College Credit Plus is what the State is now calling what used to be PSEO, Post Secondary Education Option, where high school students can take college classes for high school credit and also earn college credit. Under both programs, the school district is required to pay the college tuition for these students. But under the new program, eligibility has been expanded by state law to 7-12th graders, and the school district has to pay for college course books, too, not just tuition. The school district has no choice once the student is accepted by the college into the program. The State never provided funding for PSEO costs, and has not provided additional funding for the expanded College Credit Plus. Payments to the colleges are deducted from the general fund payments made to the district by the State.

Opinion now -- I believe it is good for the community and good for Ohio to provide students with more access and a variety of pathways to success after high school, through technical certification programs and 2-year degrees in addition to traditional college. Having more qualified, credentialed workers will help attract better jobs. My issue is with the way it has been implemented by the State as an unfunded mandate. It should be funded from money the State gives to higher education, not K-12 school districts, because it is providing college credits for free to students and their families.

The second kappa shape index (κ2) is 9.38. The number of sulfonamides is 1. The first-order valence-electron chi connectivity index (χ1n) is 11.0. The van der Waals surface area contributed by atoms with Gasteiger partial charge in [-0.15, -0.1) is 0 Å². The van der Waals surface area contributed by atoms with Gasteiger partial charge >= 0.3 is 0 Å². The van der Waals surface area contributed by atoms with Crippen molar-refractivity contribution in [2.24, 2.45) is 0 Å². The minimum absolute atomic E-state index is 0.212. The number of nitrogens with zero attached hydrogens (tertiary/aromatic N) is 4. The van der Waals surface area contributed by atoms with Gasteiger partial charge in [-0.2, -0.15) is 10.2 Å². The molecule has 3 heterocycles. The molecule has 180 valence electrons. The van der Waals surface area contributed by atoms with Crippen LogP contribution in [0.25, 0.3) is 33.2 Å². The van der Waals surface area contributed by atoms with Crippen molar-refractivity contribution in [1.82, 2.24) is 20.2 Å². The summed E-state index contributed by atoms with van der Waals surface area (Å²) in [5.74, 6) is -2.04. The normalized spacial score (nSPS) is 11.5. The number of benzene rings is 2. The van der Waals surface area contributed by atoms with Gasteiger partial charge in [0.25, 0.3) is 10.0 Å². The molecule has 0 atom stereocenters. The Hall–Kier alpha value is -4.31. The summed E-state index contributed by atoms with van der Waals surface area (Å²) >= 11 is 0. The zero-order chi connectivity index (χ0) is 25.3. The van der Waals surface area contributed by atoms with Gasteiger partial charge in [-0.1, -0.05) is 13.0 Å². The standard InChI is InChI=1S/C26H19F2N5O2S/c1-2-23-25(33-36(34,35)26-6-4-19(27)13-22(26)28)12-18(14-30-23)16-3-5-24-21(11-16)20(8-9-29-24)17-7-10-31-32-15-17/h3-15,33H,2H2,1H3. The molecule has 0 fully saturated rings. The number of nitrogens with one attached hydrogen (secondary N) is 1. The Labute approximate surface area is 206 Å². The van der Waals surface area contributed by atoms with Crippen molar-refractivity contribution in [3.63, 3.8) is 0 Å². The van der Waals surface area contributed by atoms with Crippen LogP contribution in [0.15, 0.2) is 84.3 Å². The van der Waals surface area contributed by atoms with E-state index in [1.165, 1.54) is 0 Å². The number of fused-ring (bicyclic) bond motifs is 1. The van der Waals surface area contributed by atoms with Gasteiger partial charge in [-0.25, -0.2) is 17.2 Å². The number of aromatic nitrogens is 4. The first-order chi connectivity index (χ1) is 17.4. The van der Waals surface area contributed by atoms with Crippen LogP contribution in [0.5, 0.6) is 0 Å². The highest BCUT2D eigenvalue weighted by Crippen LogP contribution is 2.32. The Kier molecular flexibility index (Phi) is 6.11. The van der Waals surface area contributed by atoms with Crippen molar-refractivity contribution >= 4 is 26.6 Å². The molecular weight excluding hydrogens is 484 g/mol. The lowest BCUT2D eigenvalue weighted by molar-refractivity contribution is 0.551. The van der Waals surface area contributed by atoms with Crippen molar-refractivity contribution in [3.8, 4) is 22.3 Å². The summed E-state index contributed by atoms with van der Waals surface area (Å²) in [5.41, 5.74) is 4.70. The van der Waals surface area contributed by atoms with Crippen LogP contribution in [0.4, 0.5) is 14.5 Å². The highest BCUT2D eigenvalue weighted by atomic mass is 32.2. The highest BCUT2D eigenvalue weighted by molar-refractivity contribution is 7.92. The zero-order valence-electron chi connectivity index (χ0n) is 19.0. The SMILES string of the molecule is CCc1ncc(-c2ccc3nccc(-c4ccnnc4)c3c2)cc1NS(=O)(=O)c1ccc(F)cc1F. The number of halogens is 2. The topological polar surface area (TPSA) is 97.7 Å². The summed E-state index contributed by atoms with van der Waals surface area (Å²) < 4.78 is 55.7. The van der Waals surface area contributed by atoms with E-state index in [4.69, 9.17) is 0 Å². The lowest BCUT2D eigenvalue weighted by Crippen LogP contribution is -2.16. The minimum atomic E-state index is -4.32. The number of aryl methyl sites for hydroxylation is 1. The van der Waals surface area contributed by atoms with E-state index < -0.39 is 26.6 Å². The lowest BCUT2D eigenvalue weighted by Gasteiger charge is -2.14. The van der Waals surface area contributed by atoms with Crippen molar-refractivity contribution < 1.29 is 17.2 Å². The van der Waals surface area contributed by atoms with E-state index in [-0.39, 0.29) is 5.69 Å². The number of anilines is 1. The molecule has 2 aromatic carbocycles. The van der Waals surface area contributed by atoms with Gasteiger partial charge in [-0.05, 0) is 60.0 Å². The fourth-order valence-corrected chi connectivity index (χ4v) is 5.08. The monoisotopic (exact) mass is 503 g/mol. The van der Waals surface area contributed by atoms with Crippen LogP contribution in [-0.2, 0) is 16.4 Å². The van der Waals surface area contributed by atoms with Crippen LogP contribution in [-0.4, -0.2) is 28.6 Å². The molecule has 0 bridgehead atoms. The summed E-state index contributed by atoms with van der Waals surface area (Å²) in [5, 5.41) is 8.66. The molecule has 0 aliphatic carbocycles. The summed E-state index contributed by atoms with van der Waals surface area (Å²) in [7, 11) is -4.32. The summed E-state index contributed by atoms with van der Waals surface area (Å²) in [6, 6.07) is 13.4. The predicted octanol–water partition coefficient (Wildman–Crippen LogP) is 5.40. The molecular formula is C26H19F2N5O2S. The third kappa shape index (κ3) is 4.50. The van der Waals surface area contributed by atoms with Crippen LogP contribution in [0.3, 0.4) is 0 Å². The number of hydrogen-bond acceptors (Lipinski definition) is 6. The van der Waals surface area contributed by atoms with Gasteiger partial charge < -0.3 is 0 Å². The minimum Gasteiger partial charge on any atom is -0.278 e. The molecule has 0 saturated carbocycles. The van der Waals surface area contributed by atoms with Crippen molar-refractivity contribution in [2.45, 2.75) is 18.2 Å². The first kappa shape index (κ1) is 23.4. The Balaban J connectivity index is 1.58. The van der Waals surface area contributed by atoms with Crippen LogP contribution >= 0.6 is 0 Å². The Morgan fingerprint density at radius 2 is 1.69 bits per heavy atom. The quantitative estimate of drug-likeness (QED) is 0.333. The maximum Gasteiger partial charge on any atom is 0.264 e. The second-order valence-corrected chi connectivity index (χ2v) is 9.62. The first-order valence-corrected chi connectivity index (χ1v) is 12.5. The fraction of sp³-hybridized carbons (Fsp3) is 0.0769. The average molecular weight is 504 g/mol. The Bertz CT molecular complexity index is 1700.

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Post Options Post Options   Thanks (0) Thanks(0)   Quote Vivian Moon Quote  Post ReplyReply Direct Link To This Post Posted: Jun 24 2015 at 12:16pm
Thank you for the additional nformation Mrs Andrews
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Post Options Post Options   Thanks (0) Thanks(0)   Quote VietVet Quote  Post ReplyReply Direct Link To This Post Posted: Jun 24 2015 at 2:27pm
Statement from Ms. Andrew: